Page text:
I love the story and probably value that above the gameplay, though that in itself has a good mix of puzzle and action. Couldn't wait to get out of Ravenhlom - that place was just creepy. Enjoyed the open enviroments when going between the different locations and using the vehicles. Also, can't beat controlling a squad of antlions.
I want more games like this: a mysterious environment to explore forming the major part of the gameplay and combat of a sort, while present, was more incidental that in the vast majority of games. I think its greatest achievement for me was the successful creation of a sense of place in the castle you're exploring. I was drawn in by the story and a fondness and connection to Yorda naturally and inevitably comes as it was meant to, just from progressing through the entire game with her at your side. There's a great sense of atmosphere, especially in the final act, which I played through in one sitting having been about end my play session shortly before it began. Fighting through the dark in driving rain beautifully mirrored and set up the emotional intensity of the last moments of the game. I tracked this game down to play and I'm glad I did so.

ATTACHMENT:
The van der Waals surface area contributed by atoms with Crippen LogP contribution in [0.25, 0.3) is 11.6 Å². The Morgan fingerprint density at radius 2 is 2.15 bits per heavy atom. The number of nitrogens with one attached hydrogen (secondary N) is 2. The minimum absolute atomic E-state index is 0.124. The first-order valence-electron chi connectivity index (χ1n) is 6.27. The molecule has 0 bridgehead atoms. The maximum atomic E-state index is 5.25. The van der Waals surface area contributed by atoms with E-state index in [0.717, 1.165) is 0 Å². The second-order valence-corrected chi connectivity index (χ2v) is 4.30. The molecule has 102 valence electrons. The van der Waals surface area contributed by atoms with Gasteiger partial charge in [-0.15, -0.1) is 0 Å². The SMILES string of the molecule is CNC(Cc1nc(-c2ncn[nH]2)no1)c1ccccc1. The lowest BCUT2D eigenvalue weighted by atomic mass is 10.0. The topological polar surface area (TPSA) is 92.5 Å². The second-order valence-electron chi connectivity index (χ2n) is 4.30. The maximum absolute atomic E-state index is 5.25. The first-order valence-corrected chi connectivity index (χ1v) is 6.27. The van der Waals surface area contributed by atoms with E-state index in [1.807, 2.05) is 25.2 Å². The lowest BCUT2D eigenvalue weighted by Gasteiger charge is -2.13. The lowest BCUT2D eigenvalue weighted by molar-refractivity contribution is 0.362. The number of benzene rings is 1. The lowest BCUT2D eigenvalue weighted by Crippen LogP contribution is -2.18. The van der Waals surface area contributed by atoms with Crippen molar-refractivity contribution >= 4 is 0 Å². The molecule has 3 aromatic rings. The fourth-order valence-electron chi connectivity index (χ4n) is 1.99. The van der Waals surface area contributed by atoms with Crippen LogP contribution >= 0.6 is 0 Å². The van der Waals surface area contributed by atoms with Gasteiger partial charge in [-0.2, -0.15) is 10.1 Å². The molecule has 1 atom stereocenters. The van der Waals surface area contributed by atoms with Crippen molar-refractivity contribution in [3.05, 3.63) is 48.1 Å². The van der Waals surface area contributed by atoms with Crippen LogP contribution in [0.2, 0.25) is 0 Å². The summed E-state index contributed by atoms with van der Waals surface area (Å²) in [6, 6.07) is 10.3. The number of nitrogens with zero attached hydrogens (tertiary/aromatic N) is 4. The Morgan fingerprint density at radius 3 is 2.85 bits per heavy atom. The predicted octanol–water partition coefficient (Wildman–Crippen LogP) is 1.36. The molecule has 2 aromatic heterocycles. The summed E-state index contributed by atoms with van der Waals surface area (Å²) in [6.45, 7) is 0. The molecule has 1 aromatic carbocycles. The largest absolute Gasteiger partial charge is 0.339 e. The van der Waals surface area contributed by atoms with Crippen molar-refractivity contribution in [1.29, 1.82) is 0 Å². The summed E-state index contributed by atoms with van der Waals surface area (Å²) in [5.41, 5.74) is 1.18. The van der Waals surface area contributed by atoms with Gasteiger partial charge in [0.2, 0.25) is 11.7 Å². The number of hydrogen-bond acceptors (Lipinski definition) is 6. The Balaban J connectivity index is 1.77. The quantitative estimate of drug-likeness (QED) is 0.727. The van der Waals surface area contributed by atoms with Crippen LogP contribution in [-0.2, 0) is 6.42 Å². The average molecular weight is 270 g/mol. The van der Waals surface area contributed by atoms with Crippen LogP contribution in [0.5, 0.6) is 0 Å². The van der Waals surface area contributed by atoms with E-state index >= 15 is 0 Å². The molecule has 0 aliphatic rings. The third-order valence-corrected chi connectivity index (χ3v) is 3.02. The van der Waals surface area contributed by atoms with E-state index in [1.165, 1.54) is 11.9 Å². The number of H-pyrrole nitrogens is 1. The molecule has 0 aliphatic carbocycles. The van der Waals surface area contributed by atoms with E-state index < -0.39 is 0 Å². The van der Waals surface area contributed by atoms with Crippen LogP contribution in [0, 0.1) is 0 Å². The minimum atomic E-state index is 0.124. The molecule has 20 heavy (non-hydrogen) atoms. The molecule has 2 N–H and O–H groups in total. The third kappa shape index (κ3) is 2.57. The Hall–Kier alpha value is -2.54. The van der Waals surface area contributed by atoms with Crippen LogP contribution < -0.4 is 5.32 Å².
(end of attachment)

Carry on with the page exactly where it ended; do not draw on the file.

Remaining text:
I was one of those who loved this game. I know that many didn't and I understand those gripes, but sometimes a game just ticks many of your special boxes - those things that are deeply ingrained that excite and compel no matter the external packaging. I love being sneaky. I love the freedom to roam and explore. I love beautiful exotic environments and architecture and Assassin's Creed delivers wonderfully given those measures. I appreciated the heights to which this game aspired even if it was too much to fully flesh it out on the first pass.
I was hyped for this game and it delivered for me. The narrative and general immersiveness is what pulled me in, with such a large and well-realised universe. I loved just wandering around the Citadel at the start and exploring and finding about the characters and races. Learning about the members of my squad was also great. It's interesting how the storyline can really diverge for different players based on your choices, as well.